Fantom is an album that is far from easily accessible. The fourth release by solo artist Forlatt, fantom is an 86 minute journey of solitude and misery, with the music wrapping the listener up in layers of melancholia. It is hardly an album that can be listened to casually, containing as it does some incredibly long songs (three run to over fifteen minutes each) that unfurl over time, gradually revealing their secrets and depths. Yet it is hard to resist its charms, as the moods contained here – as sorrowful as they are – are filled with a kind of beauty, that is balanced with enough moments of post-black metal aggression to ensure that fantom never risks feeling stagnant.
If you’re in the market for something to get sad to, then Vases is just what you’re after. The collaboration between dark electronics musician Wet Nurse. and Matt Finney is bleak, depressing, and possessed of a certain beauty. This is music for staying up late, wondering where it all went wrong and feeling powerless to do anything about it. And yet, as unappealing as that may make it sound, there’s something about Vases that makes it easy to listen to for hours at a time, sinking in to its dark, melancholy embrace.
Following on from Part I, which can be read here, here is the second installment of my favourite releases from this year; still in alphabetical order, and still full of awesome, wonderfully diverse music. The top five will follow soon, along with a few other reflections on the past year. But in the meantime, enjoy!
And so here we are, fast approaching the end of 2016, and what a year it has been. Leaving aside all that has happened in the world at large, there have been plenty of worthwhile releases in the world of underground music (and even some decent mainstream ones, too). Over these posts, I’ll be picking out some of my favourites – albums, EPs, and demos that kept me coming back for more, and which have shaped my impression of 2016 in a musical sense. The first few posts will go through records in alphabetical order; it’s only once we reach the end that I’ll assign a ‘top 5’, and also give a brief overview of some releases that didn’t quite make the cut, and even a handful of mainstream highlights. Just because you can buy something in a HMV, it doesn’t always mean it’s shit.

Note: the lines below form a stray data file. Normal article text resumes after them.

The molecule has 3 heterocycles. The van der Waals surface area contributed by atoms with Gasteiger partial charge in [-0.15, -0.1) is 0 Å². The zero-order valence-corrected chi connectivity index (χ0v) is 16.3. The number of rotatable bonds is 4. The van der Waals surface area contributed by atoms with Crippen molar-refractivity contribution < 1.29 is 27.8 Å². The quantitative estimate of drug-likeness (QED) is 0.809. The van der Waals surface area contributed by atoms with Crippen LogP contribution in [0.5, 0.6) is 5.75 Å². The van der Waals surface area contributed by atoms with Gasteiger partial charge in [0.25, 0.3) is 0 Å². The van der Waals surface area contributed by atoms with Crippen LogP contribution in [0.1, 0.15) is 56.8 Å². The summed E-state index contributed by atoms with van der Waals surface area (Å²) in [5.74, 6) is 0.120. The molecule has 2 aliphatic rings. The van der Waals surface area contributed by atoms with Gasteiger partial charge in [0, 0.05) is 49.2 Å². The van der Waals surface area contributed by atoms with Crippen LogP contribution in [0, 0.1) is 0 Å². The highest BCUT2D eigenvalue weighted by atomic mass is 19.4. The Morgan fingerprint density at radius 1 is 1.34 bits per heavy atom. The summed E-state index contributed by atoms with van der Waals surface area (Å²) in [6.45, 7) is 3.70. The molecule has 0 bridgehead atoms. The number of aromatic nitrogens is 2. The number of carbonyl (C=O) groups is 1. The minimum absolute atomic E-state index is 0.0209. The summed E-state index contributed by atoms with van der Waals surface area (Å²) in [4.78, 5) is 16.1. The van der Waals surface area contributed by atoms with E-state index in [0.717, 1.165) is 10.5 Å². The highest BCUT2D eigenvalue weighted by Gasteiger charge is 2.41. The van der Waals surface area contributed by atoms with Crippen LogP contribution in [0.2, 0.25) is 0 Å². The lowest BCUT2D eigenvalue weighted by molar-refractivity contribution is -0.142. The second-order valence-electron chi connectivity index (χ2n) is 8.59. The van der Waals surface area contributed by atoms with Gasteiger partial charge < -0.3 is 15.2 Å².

The usual disclaimer applies – these are my favourites, which means they are not necessarily the best records of the year. There’s far more released than I can keep track of, and to hold even 25 records up and say “these are the best” feels dishonest. And, as you might expect, there is some cross-over with my summer ‘best of 2016 so far‘ list. But, whatever. Enough of this. On to the first part of the list.
One of the most wonderful things about artistic creation is that you never really know where it will take you. Even though Photosynthesis started out as an attempt to write some quasi pop/classic pieces, you’d never know that from the finished product. What the duo of Dave Ball and Jon Savage have created instead is a haunting, delightfully organic album of ambient and experimental electronica. This is a record to sink in to, letting it take you on its journey to some other place, and it has a refreshing, almost cleansing feel to its retro soundscapes.
Although they have a strong record for this kind of thing, it’s not absurd to suggest that Angels may be the saddest, most downbeat recording either Matt Finney or Maurice De Jong have put their names to. The duo, operating under the It Only Gets Worse moniker, have several records of bleak, depressing, yet beautiful music in their discography, but Angels is perhaps the most affecting of them all. There’s no denying the gorgeous nature of the soundscapes Maurice conjures, but when wedded to Matt’s spoken word sections, it all takes on a much darker tone, dealing with themes of loss, love, and treason.
It’s safe to say that there’s plenty of music I cover here that is, in some way, heavy. Whether it’s of a musical or emotional nature, heaviness (and, arguably, underground obscurity) is the key theme running through most of my reviews. Manchester duo Shield Patterns aren’t heavy in a musical sense. Instead, Mirror Breathing fits in with what I cover because of its undeniable emotional heaviness. The music may be graceful and almost ethereal, possessed of a lightness that sonically puts it at odds with most other records I review; but the impact it has is the equal of practically anything else you might care to name.